Well, I’ve managed to get into the doghouse with a bunch of my friends because I haven’t been writing anything down lately. I’m on the horns of a dilemma, an expression my dad uses that I have no idea what he means. The problem is I want to write about some stuff that hasn’t happened yet but it’s still only the summer of 1946, I’m six years old and still live on Ralston Street. So I’ve decided to just make believe about some fires and floods and stuff happening about Reno and to hell with logic and chronology.
I keep thinking that I ought to pay attention to what’s happening around Reno after the war so that someday I could write about it in a newspaper (we have two newspapers in Reno, the Nevada State Journal that comes out in the morning and a separate paper the Reno Evening Gazette, an evening paper). Someday maybe I could get a job writing in one about stuff like this. And get some friends to help me; my friend who actually hadn’t been born in 1946 named Gene Pascucci (pictured) sent a little story about Mackay Stadium that I’m going to put up when I get this letter to you written. He always said he’d grow up to be a dentist…we’ll see!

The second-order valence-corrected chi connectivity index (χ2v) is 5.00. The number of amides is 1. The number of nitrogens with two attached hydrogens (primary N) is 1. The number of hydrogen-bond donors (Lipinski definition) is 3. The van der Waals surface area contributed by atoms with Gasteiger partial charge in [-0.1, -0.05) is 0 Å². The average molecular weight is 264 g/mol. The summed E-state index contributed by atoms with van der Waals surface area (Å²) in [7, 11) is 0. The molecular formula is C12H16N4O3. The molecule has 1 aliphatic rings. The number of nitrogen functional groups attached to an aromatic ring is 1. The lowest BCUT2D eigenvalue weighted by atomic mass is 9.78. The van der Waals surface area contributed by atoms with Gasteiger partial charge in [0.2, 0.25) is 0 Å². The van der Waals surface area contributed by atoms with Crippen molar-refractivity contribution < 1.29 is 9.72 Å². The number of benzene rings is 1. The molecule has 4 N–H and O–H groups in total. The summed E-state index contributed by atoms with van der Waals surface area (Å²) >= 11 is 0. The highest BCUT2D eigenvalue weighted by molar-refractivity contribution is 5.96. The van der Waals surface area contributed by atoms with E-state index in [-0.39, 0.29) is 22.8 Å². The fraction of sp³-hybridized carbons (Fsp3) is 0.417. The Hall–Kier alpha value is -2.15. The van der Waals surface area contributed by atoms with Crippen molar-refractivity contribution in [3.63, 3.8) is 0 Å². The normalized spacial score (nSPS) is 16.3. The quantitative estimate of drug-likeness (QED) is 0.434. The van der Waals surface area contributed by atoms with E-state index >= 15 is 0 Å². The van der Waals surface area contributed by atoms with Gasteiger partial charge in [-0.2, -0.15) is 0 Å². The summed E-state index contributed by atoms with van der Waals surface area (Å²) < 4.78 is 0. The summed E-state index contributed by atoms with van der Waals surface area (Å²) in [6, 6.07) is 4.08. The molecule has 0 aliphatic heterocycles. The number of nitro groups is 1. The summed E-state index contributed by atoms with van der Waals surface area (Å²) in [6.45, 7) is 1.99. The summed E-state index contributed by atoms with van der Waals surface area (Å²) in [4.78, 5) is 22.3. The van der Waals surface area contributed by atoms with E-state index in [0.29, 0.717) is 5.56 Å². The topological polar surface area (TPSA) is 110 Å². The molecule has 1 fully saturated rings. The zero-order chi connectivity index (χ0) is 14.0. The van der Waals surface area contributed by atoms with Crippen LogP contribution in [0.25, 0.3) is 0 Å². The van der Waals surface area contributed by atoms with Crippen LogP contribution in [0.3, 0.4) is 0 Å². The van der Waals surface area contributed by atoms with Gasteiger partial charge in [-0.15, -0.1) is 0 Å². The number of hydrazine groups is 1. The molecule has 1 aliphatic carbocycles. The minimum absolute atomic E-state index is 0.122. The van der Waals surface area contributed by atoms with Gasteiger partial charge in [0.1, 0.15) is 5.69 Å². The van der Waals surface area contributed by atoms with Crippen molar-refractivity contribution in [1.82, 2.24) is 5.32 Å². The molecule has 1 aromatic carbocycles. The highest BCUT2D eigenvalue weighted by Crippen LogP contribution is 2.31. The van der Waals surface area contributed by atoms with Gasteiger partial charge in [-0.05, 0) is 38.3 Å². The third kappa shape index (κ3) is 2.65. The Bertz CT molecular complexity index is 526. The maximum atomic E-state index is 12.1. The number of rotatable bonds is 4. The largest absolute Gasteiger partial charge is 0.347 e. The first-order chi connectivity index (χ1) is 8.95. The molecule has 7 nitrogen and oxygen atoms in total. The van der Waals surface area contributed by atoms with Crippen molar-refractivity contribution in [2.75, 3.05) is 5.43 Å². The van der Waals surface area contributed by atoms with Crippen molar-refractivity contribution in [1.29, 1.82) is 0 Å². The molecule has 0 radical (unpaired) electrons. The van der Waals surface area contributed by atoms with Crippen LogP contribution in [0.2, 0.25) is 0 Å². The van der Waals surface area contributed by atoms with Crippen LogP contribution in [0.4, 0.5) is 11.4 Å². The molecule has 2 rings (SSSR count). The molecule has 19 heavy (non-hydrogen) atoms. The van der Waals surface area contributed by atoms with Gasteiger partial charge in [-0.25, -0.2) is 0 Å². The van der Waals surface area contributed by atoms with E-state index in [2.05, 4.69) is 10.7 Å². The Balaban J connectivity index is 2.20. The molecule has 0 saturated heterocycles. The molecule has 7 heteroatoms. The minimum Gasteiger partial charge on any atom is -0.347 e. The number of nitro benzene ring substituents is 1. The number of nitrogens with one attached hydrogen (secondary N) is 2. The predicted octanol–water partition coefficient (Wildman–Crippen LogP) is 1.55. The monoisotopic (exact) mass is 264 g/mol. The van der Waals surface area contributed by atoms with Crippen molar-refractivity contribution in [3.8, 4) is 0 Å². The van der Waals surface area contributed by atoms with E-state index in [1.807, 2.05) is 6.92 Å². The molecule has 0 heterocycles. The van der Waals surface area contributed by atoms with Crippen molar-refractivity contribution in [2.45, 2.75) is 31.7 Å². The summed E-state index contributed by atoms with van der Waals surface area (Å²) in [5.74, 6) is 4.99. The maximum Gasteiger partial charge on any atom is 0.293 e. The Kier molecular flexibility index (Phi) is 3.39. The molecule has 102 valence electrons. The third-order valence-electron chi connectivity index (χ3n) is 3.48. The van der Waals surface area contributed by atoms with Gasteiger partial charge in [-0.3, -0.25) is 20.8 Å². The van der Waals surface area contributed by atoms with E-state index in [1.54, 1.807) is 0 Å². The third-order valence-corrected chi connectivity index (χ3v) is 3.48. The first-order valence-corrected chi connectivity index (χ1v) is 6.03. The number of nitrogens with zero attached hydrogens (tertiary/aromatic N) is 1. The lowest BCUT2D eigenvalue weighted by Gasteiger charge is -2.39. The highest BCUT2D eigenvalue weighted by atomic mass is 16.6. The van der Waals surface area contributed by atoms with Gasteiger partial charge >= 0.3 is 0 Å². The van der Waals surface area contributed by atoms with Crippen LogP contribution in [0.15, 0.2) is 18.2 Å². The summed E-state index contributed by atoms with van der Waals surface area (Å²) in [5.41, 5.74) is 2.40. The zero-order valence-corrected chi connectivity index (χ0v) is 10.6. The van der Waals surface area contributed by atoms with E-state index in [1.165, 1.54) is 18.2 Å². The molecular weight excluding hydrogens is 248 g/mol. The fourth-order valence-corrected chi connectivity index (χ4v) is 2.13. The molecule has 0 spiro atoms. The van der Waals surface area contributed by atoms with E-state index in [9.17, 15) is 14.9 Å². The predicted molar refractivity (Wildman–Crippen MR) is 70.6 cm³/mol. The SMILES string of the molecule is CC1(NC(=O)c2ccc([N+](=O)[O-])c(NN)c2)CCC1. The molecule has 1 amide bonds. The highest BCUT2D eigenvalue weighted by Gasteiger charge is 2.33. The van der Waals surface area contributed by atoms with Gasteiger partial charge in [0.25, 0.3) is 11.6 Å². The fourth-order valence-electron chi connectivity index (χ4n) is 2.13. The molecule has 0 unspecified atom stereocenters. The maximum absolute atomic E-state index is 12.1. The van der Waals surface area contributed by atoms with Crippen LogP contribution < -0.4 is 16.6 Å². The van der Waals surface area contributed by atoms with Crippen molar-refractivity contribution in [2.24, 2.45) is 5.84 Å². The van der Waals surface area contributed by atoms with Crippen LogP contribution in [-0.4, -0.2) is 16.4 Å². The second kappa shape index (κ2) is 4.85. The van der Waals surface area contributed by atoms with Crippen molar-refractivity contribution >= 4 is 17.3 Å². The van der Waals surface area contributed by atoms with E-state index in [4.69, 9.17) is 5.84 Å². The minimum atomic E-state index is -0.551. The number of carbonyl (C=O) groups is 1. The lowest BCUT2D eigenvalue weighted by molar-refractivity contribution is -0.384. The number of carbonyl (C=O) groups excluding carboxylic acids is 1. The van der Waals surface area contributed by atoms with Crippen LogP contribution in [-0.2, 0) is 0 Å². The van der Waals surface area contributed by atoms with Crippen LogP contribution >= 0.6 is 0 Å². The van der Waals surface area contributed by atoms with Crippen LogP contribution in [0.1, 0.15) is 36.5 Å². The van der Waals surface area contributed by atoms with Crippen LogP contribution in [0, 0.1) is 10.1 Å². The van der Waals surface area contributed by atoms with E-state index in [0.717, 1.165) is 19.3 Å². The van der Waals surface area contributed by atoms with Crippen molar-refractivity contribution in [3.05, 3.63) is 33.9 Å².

Somebody said then that when Reno turned 150 years old in 2018 there will be a big party. I probably won’t even be around then but I’d like to contribute something to the celebration if there is one.
One thing happened that was pretty historical, on August 15th of 1948 – Dad was mowing the front lawn with the push mower on this Sunday morning, Just before noon we could hear a lot of sirens downtown and a big plume of black smoke came from downtown, just east of Ralston Street. I knew it was a big fire, so I hopped on my bike and started toward downtown. Jimmy Doll and Johnny Molini were on their bikes too. We pedaled toward the smoke while every fire truck at the firehouse on Commercial Row came out toward the smoke. Boy, would I get in trouble for riding off when I got home. Maybe I won’t even go home…
It was Sunday morning, and people were getting out of church, all the churches were downtown then – St. Thomas Aquinas, and along Church Street west of Chestnut [Arlington]. Years later I’d count seven churches within two blocks of St. Thomas. And all had people in them, and all were getting out about the time the smoke started. By the time we got to the fire there were probably already 400 people there, according to the fire chief. And all were in the firemen’s way.